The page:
3Section eight of the Missouri Compromise created the 36˚30' parallel line, dividing the northern and southern portions of the United States into free and slave states: “And be it further enacted, That in all that territory ceded by France to the United States, under the name of Louisiana, which lies north of thirty-six degrees and thirty minutes north latitude, not included within the limits of the state, contemplated by this act, slavery and involuntary servitude, otherwise than in the punishment of crimes, whereof the parties shall have been duly convicted, shall be, and is hereby, forever prohibited: Provided always, That any person escaping into the same, from whom labour or service is lawfully claimed, in any state or territory of the United States, such fugitive may be lawfully reclaimed and conveyed to the person claiming his or her labour or service as aforesaid.”
“An Act to Authorize the People of the Missouri Territory to Form a Constitution and State Government, and for the Admission of such State into the Union on an Equal Footing with the Original States, and to Prohibit Slavery in Certain Territories,” 6 March 1820, Statutes at Large of the United States 3 (1846):548.
4Kansas entered the Union as a free state in 1861. Nebraska entered the Union as a free state in 1867.
"An Act for the Admission of Kansas into the Union," 29 January 1861, Statutes at Large of the United States 12 (1863):126-28; “An Act for the Admission of the State of Nebraska into the Union,” 9 February 1867, Statutes at Large of the United States 14 (1868):391-92.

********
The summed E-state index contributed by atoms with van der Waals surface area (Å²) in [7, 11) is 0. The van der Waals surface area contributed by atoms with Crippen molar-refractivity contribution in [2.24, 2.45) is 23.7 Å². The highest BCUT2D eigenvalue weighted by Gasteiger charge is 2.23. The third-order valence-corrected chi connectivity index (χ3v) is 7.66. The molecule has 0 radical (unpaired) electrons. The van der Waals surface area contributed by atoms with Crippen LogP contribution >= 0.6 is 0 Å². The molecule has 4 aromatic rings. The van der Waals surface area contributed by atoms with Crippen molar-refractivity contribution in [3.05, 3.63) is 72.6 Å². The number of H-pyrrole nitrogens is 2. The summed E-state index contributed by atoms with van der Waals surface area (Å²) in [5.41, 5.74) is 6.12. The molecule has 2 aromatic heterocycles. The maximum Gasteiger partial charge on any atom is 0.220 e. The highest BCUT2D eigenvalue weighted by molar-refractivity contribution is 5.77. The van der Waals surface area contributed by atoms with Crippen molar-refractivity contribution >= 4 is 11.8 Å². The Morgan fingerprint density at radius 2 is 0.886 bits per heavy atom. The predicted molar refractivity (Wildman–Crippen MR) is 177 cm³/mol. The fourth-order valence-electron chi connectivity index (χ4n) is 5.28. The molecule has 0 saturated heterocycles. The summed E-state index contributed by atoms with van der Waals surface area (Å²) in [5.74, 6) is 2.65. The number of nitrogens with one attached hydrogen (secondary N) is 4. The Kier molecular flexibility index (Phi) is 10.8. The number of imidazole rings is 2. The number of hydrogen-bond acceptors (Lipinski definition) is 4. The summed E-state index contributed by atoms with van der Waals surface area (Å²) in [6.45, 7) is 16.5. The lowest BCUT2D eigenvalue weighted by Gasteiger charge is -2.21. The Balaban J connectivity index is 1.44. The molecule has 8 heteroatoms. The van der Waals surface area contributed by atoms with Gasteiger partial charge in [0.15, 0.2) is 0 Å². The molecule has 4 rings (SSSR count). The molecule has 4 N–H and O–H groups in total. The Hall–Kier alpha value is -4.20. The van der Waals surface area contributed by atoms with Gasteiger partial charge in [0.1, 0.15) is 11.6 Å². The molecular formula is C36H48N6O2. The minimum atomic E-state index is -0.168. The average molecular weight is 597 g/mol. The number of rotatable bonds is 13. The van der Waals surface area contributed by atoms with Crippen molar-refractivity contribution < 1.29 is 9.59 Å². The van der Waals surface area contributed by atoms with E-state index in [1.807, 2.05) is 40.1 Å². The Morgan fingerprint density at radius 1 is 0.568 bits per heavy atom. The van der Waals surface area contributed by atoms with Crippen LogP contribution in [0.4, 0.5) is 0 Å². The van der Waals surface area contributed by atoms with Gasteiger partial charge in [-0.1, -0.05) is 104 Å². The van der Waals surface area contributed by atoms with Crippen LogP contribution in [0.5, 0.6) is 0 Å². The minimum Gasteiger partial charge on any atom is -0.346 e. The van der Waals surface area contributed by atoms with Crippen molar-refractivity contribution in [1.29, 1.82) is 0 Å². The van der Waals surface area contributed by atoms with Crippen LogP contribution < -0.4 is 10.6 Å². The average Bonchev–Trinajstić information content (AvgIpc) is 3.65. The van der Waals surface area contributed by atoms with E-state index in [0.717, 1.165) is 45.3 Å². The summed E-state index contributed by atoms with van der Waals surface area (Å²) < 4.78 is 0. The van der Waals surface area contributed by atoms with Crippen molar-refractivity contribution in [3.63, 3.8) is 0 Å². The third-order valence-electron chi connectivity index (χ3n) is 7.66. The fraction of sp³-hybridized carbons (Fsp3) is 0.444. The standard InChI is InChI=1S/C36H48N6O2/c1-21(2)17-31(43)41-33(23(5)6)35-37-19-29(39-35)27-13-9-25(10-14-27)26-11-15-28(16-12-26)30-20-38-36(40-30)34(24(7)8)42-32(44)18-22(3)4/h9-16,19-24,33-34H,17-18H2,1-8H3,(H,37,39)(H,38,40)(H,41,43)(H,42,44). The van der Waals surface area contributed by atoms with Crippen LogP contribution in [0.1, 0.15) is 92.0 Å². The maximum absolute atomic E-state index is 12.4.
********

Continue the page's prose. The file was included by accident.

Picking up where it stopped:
5California achieved statehood on September 9, 1850, as a free state per the Compromise of 1850. The first decade of California’s existence as a state contained numerous efforts to divide it into two states, one northern and one southern. Had California been accepted as two states, one free and one slave per the Missouri Compromise line, the balance of power in the Union would have remained equal. In addition, the discovery of gold in 1848 and the subsequent “Gold Rush” of 1849 created divergent sections of the state, with the northern part of California increasing in population with gold miners who leased their land and the southern part of the state with old ties to Mexico remaining less populated with citizens who owned their land.
"An Act for the Admission of the State of California into the Union," 9 September 1850, Statutes at Large of the United States 9 (1862):452-53; William Henry Ellison, “The Movement for State Division in California, 1849-1860,” The Southwestern Historical Quarterly 17 (October 1913): 101-2.
Handwritten Document, 5 page(s), Abraham Lincoln Papers, Library of Congress (Washington, DC).